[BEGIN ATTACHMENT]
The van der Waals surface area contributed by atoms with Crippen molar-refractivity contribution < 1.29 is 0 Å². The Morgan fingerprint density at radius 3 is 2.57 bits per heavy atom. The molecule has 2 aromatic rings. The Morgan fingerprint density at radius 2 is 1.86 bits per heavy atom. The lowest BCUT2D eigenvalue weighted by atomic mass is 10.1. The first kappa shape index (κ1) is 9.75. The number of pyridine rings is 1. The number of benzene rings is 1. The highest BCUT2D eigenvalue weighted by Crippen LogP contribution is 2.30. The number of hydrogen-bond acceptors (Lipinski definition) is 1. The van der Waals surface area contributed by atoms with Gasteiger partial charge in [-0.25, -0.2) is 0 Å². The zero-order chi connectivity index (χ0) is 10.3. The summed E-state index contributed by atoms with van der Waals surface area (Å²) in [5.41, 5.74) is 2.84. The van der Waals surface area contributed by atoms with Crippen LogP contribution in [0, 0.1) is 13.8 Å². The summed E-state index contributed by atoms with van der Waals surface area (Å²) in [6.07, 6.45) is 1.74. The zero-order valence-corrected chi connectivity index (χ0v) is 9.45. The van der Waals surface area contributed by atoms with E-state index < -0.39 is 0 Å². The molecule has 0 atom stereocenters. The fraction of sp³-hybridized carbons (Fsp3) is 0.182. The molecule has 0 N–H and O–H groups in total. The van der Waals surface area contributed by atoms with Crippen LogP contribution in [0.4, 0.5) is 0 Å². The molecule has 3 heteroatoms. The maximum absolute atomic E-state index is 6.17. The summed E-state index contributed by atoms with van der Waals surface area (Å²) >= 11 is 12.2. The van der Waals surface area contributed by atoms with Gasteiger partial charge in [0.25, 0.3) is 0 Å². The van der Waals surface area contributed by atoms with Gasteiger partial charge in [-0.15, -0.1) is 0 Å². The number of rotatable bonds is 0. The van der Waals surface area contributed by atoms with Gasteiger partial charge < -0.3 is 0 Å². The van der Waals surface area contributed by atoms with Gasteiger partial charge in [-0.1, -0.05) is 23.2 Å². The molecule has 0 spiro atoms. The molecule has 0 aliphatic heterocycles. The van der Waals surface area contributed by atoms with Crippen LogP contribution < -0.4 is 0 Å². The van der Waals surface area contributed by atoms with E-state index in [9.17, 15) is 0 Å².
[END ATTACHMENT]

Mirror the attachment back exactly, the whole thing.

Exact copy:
The van der Waals surface area contributed by atoms with Crippen molar-refractivity contribution < 1.29 is 0 Å². The Morgan fingerprint density at radius 3 is 2.57 bits per heavy atom. The molecule has 2 aromatic rings. The Morgan fingerprint density at radius 2 is 1.86 bits per heavy atom. The lowest BCUT2D eigenvalue weighted by atomic mass is 10.1. The first kappa shape index (κ1) is 9.75. The number of pyridine rings is 1. The number of benzene rings is 1. The highest BCUT2D eigenvalue weighted by Crippen LogP contribution is 2.30. The number of hydrogen-bond acceptors (Lipinski definition) is 1. The van der Waals surface area contributed by atoms with Gasteiger partial charge in [-0.25, -0.2) is 0 Å². The zero-order chi connectivity index (χ0) is 10.3. The summed E-state index contributed by atoms with van der Waals surface area (Å²) in [5.41, 5.74) is 2.84. The van der Waals surface area contributed by atoms with Crippen LogP contribution in [0, 0.1) is 13.8 Å². The summed E-state index contributed by atoms with van der Waals surface area (Å²) in [6.07, 6.45) is 1.74. The zero-order valence-corrected chi connectivity index (χ0v) is 9.45. The van der Waals surface area contributed by atoms with E-state index < -0.39 is 0 Å². The molecule has 0 atom stereocenters. The fraction of sp³-hybridized carbons (Fsp3) is 0.182. The molecule has 0 N–H and O–H groups in total. The van der Waals surface area contributed by atoms with Crippen LogP contribution in [0.4, 0.5) is 0 Å². The molecule has 3 heteroatoms. The maximum absolute atomic E-state index is 6.17. The summed E-state index contributed by atoms with van der Waals surface area (Å²) >= 11 is 12.2. The van der Waals surface area contributed by atoms with Gasteiger partial charge in [0.25, 0.3) is 0 Å². The van der Waals surface area contributed by atoms with Gasteiger partial charge in [-0.15, -0.1) is 0 Å². The number of rotatable bonds is 0. The van der Waals surface area contributed by atoms with Gasteiger partial charge < -0.3 is 0 Å². The van der Waals surface area contributed by atoms with Gasteiger partial charge in [-0.1, -0.05) is 23.2 Å². The molecule has 0 spiro atoms. The molecule has 0 aliphatic heterocycles. The van der Waals surface area contributed by atoms with Crippen LogP contribution < -0.4 is 0 Å². The van der Waals surface area contributed by atoms with E-state index in [9.17, 15) is 0 Å².